Worms are a fact of doggy life, and not only are they unpleasant to think about, they can present some very real risks to your puppy too.
There are several types of worms, and those you should be aware of as a puppy owner include roundworms, tapeworms and lungworm.
Roundworms & tapeworms
The worms most people treat their dogs for are roundworms and tapeworms. These are either passed on to puppies by their mothers during pregnancy, or from dog to dog by licking, interaction with infected faeces, or in the case of tapeworms by eating raw rabbit.
All puppies are born with roundworms.
They live in their intestines and eat the food that your puppy eats. The main symptom of them having taken up residence is diarrhoea.
It is a highly unpleasant condition, and it’s very important that puppies are treated from roundworm regularly from the time they are just a few weeks old.
When you speak to your puppy’s breeder, find out exactly when they have been wormed, how regularly and using what brand. This will be important information to pass on to your vet when you bring your pup home.
Lungworm is a different issue to the ones discussed above, but one that you must nonetheless be very pro-active about.
It is a parasite that takes up residence inside slugs and snails living innocently in people’s back gardens.
Now puppies, whilst adorable, are really quite grubby. They will often eat things which you or would consider frankly disgusting. Amongst these unsavoury items are slugs and snails.
If your puppy eats, deliberately or accidentally even, an infected slug or snail then the parasite is passed on to them.
Although lungworm was pretty rare in the UK it seems to be becoming more of a widespread problem.
Diagnosis and treatment
Puppies with roundworm will usually show signs through vomiting, runny stools or having a distended stomach. But you should treat your puppy regularly regardless, so you shouldn’t have to see evidence of their presence.
Popular brand wormers include Drontal for tapeworm and Panacur for roundworm. Depending upon the brand you use this can come as a pill or paste. Follow your vets advice on how to administer them correctly.
Lungworm is not very easy to diagnose. Coming with a variety of inconclusive symptoms. So the best way to make sure that your dog is not suffering from this nasty parasite is to be pro-active about worming.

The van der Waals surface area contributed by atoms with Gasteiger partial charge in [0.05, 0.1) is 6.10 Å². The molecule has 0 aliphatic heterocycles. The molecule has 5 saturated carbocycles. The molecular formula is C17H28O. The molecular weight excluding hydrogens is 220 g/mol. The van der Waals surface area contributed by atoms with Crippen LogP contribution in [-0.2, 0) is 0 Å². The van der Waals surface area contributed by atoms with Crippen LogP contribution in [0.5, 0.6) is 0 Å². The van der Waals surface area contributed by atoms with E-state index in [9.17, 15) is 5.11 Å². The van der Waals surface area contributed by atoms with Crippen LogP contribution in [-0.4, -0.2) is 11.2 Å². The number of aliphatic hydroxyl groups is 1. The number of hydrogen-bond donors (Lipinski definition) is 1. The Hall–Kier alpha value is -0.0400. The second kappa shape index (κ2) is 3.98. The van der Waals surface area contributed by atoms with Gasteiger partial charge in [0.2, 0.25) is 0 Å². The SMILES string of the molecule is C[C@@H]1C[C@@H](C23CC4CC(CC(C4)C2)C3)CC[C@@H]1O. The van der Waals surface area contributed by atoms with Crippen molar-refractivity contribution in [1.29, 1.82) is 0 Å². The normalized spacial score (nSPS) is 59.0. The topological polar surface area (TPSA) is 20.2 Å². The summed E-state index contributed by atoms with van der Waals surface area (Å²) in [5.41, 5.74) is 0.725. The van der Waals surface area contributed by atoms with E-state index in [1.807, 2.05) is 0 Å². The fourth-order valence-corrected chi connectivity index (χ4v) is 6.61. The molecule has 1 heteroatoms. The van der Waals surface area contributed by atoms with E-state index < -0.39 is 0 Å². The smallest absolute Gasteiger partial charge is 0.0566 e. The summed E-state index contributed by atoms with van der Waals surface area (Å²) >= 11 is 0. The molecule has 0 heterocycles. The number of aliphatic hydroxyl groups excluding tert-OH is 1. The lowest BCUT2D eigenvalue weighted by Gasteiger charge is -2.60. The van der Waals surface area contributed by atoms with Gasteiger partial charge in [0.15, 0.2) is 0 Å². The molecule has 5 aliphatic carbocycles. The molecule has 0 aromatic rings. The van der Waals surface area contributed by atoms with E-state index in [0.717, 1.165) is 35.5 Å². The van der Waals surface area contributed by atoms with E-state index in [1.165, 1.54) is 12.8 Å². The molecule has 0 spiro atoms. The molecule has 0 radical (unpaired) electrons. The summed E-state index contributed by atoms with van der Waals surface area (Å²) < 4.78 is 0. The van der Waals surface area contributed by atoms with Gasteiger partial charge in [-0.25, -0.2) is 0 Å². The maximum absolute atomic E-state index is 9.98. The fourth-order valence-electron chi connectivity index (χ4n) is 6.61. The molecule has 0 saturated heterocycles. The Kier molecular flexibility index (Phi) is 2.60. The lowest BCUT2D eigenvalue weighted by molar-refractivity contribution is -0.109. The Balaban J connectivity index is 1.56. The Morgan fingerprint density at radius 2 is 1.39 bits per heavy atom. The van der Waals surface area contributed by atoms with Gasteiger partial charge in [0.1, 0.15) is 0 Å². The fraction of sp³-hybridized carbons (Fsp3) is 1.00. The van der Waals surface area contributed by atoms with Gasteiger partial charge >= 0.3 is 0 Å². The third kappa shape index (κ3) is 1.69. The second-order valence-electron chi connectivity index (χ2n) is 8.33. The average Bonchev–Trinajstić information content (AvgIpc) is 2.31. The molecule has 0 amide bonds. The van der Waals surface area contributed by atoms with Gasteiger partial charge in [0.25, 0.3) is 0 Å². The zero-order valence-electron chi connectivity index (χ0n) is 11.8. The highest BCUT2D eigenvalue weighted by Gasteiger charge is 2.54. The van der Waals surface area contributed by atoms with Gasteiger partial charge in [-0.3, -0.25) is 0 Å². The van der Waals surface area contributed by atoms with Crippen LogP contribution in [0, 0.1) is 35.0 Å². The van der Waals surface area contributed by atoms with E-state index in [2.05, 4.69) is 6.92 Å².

Regular wormers will not work against lungworm, so you need to get one that actions this specifically too. Especially if your pup is prone to munching on anything whilst he’s outside.
Panacur is the main brand that produces a lungworm targeting wormer, although others are available. Your vet will be able to advise you on their recommended course of treatment, and how regularly you should be using it.
My Dog Doesn’t Have Worms
There is a common misconception that if your dog has worms, it will be obvious. Unfortunately, this isn’t the case most of the time.
Just because you can’t see evidence of worms in his faeces, doesn’t mean he doesn’t have them. The levels of the parasite in his intestines has to be quite high before you will see the proof passed on your lawn!
So don’t just assume that your dog is clear, be pro-active about worming.
As a new puppy owner, and later as a dog owner too, it is your responsibility to ensure that their worming is kept up to date. Worms may seem like a small potential issue, but their effects can be fatal to puppies. Not just this, but worms can be passed on to humans too.
Remember, puppies are very licky, and children love puppy kisses. Kids are vulnerable to worms just like your puppy is, and the symptoms can be even more severe in humans than in dogs. Proper worming along with good hygiene is the only way to keep them all safe.
Choices of Wormers
There are a range of wormers on the market.
Don’t be tempted to just go with the cheapest option, as it may be less effective or not cover all the worm varieties that your puppy is exposed to.
Consult your Veterinarian and ask for her advice on the best brand, and how regularly you should be administering it.
Worms are an inevitable part of puppyhood, and one that you need to be pro-active about. Making sure your puppy is wormed regularly from the time he is a few weeks old, and continuing this as advised by your vet into adulthood, is incredibly important.
If you are worried about worming your puppy, speak with your veterinarian for further advice and information.